Akt Pathway as a Candidate for Regulating Radiosensitivity in GC Cells
Functional annotation and pathway analysis of the identified 68-gene signature was performed using Ingenuity Pathway Analysis (IPA) to assess which pathways are involved in the development of radiosensitivity in GC cells. Figure 3 displays the top four genetic networks found to be enriched in IPA. Each genetic network showed interactions via major signaling pathway molecules, including AKT, HIF1A, TGFB1, and TP53 (Figure 3D). Functions associated with the genetic networks included cellular growth and proliferation, cellular movement, and cell cycle (Table 2). The Akt-centered network exhibited the highest IPA score, and nine genes of the 68 identified genes were related to the Akt signaling pathway (Supplementary Table S2).
Figure 3. Genetic networks associated with genes differentially expressed between radiosensitive and radioresistant gastric cancer (GC) cell lines. (A–D) Ingenuity Pathway Analysis (IPA) revealed AKT (A), HIF1A (B), TGFB1 (C), and TP53 (D) as core genetic networks associated with radiosensitivity.
Table 2. Results of the Ingenuity pathway network analysis (IPA) using the 68 differentially-expressed genes
Increase in Radiosensitivity as a Result of Akt Pathway Inhibition
Considering the potential role of the Akt pathway in determining the radiosensitivity based on gene network analyses, we further investigated whether the Akt pathway could serve as a druggable target to decrease radiosensitivity in GC cells. The radioresistant cell lines, YCC-2 and YCC-16, were subjected to combinatorial treatment with 2 Gy of radiation and allosteric Akt inhibitor, MK-2206. Although a decrease in SF2 was observed after monotherapy with either MK-2206 or radiotherapy, a combinatorial treatment of MK-2206 and radiotherapy resulted in a significant decrease in SF2 compared to that observed on using either treatment alone (Figure 4).
Figure 4. AKT signaling inhibitor MK-2206 enhances the effect of radiotherapy. YCC-16 and YCC-2 cell lines were treated with MK-2206 (1.5 μM) for 1 h prior to radiation, and the clonogenic assay was performed to measure SF2 in each treatment condition (n = 9 for each experiment). Statistical analysis by ANOVA with post-hoc Tukey’s multiple comparison test. ****P < 0.0001.
Herein, we describe the gene signature of radiosensitive and radioresistant GC cells, and demonstrate the role of the Akt pathway in determining the radiosensitivity of GC cells. We used 12 GC cell lines and found that radioresistant GC cell lines exhibit contrasting gene expression profiles compared with radiosensitive GC cell lines. Further gene network analyses revealed Akt as a central pathway regulating radiosensitivity. Blocking the Akt signaling pathway through a clinically available Akt inhibitor, MK-2206, significantly enhanced radiosensitivity in radioresistant GC cell lines, which implies that Akt pathway could serve as a potential therapeutic target.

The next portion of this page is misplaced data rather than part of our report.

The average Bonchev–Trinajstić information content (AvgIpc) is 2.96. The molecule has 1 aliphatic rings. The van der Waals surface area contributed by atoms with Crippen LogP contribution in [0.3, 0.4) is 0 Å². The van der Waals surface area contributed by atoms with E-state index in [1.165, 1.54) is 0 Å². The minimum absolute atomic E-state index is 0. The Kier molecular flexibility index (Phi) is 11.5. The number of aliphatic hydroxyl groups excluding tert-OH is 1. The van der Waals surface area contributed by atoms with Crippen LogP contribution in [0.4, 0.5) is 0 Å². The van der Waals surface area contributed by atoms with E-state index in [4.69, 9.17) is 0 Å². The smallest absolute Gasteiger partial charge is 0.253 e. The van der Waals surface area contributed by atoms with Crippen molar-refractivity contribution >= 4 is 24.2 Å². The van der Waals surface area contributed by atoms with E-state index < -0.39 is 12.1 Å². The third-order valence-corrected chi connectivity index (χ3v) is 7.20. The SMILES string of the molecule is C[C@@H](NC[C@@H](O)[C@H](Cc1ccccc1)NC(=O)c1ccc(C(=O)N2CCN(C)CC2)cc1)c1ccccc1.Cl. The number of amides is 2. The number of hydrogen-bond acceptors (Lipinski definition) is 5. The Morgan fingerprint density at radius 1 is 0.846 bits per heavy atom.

This is the first study to describe the SF2 of multiple GC cell lines and correlate gene expression profiles with radiosensitivity. From our gene network analyses, we discovered major signaling pathways, including molecules such as Akt, VEGF, HIF-1α, TGF-β, and p53. These gene networks are known to regulate cellular growth, proliferation, movement, and cell cycle. We further focused on the role of Akt as the Akt-centered network exhibited the highest IPA score. Akt is a serine/threonine protein kinase and a major signaling molecule of the phosphatidylinositol 3-kinase (PI3K)/AKT/mTOR pathway, which activates downstream molecules involved in cell survival, cell cycle, and proliferation (20). Amplification of AKT1 and a somatic mutation of AKT2 have been previously reported in GC, and about 80% of tumors have been found to have elevated levels of Akt and phosphorylated Akt, which showed a statistically significant correlation with poor patient outcomes in GC (21). Akt-mediated radioresistance has been suggested to occur via the activation of the DNA-dependent protein kinase catalytic subunit (DNA-PKcs), which is a major enzyme involved in DNA-double strand break repair, and is responsible for decreased degradation of cyclin D1 (which is crucial for cell cycle progression), and the vial up-regulation of miR-214 (22–24).